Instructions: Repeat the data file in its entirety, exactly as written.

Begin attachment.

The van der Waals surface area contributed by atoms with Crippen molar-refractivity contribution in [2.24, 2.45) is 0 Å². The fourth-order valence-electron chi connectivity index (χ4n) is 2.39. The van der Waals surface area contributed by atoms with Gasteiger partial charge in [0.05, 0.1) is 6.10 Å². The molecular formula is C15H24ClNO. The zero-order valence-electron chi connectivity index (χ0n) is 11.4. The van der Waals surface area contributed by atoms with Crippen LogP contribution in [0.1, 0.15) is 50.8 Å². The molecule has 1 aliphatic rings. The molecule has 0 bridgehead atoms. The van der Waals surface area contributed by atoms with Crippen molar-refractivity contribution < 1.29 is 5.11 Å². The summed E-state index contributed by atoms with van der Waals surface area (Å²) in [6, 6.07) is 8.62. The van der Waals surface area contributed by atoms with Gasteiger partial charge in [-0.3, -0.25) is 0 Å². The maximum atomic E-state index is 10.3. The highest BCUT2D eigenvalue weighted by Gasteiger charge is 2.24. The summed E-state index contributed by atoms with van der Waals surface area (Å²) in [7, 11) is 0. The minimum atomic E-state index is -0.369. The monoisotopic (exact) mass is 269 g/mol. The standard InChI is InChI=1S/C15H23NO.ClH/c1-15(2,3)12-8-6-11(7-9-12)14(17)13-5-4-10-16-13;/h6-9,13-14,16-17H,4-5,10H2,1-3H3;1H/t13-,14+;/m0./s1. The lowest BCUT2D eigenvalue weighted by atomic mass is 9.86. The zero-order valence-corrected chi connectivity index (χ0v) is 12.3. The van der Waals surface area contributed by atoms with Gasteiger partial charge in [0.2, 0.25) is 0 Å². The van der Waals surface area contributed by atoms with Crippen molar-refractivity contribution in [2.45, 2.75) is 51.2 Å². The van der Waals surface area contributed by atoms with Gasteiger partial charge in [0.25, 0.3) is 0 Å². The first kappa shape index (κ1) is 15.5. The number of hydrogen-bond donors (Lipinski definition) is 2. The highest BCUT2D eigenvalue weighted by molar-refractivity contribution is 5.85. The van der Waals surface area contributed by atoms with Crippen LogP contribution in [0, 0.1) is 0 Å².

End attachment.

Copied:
The van der Waals surface area contributed by atoms with Crippen molar-refractivity contribution in [2.24, 2.45) is 0 Å². The fourth-order valence-electron chi connectivity index (χ4n) is 2.39. The van der Waals surface area contributed by atoms with Gasteiger partial charge in [0.05, 0.1) is 6.10 Å². The molecular formula is C15H24ClNO. The zero-order valence-electron chi connectivity index (χ0n) is 11.4. The van der Waals surface area contributed by atoms with Crippen LogP contribution in [0.1, 0.15) is 50.8 Å². The molecule has 1 aliphatic rings. The molecule has 0 bridgehead atoms. The van der Waals surface area contributed by atoms with Crippen molar-refractivity contribution < 1.29 is 5.11 Å². The summed E-state index contributed by atoms with van der Waals surface area (Å²) in [6, 6.07) is 8.62. The van der Waals surface area contributed by atoms with Gasteiger partial charge in [-0.3, -0.25) is 0 Å². The maximum atomic E-state index is 10.3. The highest BCUT2D eigenvalue weighted by Gasteiger charge is 2.24. The summed E-state index contributed by atoms with van der Waals surface area (Å²) in [7, 11) is 0. The minimum atomic E-state index is -0.369. The monoisotopic (exact) mass is 269 g/mol. The standard InChI is InChI=1S/C15H23NO.ClH/c1-15(2,3)12-8-6-11(7-9-12)14(17)13-5-4-10-16-13;/h6-9,13-14,16-17H,4-5,10H2,1-3H3;1H/t13-,14+;/m0./s1. The lowest BCUT2D eigenvalue weighted by atomic mass is 9.86. The zero-order valence-corrected chi connectivity index (χ0v) is 12.3. The van der Waals surface area contributed by atoms with Gasteiger partial charge in [0.2, 0.25) is 0 Å². The van der Waals surface area contributed by atoms with Crippen molar-refractivity contribution in [2.45, 2.75) is 51.2 Å². The van der Waals surface area contributed by atoms with Gasteiger partial charge in [0.25, 0.3) is 0 Å². The first kappa shape index (κ1) is 15.5. The number of hydrogen-bond donors (Lipinski definition) is 2. The highest BCUT2D eigenvalue weighted by molar-refractivity contribution is 5.85. The van der Waals surface area contributed by atoms with Crippen LogP contribution in [0, 0.1) is 0 Å².